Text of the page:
NEWFANE, NY - A plan to add resource officers to schools statewide is seemingly stalled in Albany. WNY advocates feel more threats in local districts prove it should be discussed again or that districts should adopt a tough policy against students who make such threats.

Niagara County Sheriff James Voutour says it a was a rapid no-nonsense response early Monday morning at Newfane High School, "A sixteen and seventeen-year-old student at the school were overheard by a teacher discussing plans to quote - 'shoot up' the school."

Word was quickly passed to sheriff's deputy who the school district pays for, as Voutour explains.

"It was reported the second period of the school day and they were immediately removed from their second period class. Within minutes these guys were in custody of that deputy to make sure they didn't hurt anybody," he says.

The students were charged with conspiracy. One also faces a criminal solicitation charge. They are now back with their parents after an investigation showed they had no access to guns.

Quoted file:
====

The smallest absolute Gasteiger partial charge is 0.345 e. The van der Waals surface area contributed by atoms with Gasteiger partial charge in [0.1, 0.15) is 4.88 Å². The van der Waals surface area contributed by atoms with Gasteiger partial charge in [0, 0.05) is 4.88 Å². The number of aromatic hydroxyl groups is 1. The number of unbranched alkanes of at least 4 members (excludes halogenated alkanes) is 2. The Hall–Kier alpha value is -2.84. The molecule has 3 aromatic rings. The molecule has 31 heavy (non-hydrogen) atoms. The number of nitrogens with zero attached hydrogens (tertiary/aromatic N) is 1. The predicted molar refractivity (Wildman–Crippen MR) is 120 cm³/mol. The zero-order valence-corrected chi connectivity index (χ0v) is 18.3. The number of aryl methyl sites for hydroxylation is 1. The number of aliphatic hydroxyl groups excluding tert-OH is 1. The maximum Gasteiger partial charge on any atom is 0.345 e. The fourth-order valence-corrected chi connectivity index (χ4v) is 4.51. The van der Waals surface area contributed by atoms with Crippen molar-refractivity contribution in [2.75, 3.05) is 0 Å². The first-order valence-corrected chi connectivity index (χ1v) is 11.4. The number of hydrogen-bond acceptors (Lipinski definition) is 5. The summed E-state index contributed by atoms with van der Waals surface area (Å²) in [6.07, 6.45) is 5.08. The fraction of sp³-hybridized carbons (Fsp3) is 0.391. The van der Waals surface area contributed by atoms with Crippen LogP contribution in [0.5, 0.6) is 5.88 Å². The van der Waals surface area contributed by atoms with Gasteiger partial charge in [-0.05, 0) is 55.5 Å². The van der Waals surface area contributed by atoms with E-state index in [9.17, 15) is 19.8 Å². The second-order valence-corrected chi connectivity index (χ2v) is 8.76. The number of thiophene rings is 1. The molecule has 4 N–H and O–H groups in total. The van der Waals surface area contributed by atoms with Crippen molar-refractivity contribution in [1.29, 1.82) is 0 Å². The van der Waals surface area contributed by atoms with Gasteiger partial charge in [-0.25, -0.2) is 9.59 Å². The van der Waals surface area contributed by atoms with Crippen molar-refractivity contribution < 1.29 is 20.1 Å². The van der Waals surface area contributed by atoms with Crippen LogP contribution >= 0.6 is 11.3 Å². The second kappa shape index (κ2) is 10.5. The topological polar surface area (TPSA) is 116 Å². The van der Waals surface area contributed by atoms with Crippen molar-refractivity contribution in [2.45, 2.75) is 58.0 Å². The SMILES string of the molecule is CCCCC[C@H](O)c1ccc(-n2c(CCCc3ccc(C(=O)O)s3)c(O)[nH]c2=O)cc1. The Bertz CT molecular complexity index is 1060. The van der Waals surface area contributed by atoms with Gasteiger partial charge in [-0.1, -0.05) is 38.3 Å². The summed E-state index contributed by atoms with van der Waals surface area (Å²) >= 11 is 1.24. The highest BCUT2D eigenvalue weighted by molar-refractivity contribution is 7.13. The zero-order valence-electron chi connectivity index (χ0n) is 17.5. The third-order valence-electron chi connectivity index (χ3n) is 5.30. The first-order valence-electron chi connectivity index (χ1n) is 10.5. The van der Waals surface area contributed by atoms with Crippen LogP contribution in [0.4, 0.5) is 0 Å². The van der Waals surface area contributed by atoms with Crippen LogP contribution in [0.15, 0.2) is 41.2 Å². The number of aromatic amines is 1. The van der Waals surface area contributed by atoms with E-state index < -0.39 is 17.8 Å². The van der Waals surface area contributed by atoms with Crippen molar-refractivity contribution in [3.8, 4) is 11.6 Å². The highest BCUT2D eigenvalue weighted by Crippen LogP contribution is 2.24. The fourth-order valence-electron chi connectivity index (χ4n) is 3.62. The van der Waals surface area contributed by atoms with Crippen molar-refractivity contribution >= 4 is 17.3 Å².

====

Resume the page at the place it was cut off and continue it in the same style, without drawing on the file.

Voutour says it proves the district is tough and makes a larger point in his view, "It's time our officials stepped up and gave us the ability to put an officer in every needs to be done."

State Senator Patrick Gallivan of Elma, a former sheriff and state trooper, did push for state funding for grants for school resource officers which cleared the GOP lead Senate. But in the Assembly he notes,

"I'm not optimistic that they're willing to take it up...they have spoken publicly that they don't believe police officers should be in schools. And I vehemently disagree."

State Assembly Speaker Heastie is quoted as saying armed officers in schools send a wrong message with a false sense of security.

Buffalo Police, who do have a presence in schools, feel a get tough policy for any threat - including an arrest last week in the social media bomb threat at Hutch Tech - may work for some cases. Captain Jeff Rinaldo says, "Whether you did it as a joke, whether you did it to be serious, whether you did it as a will be charged accordingly and these charges carry serious penalties."

Senator Gallivan says they will try again next year. He recognizes that with 700 districts statewide, they can't cover all schools. But with changes in pension for retired police officers and parents demanding districts hire S-R-O's, he feels the tide could turn.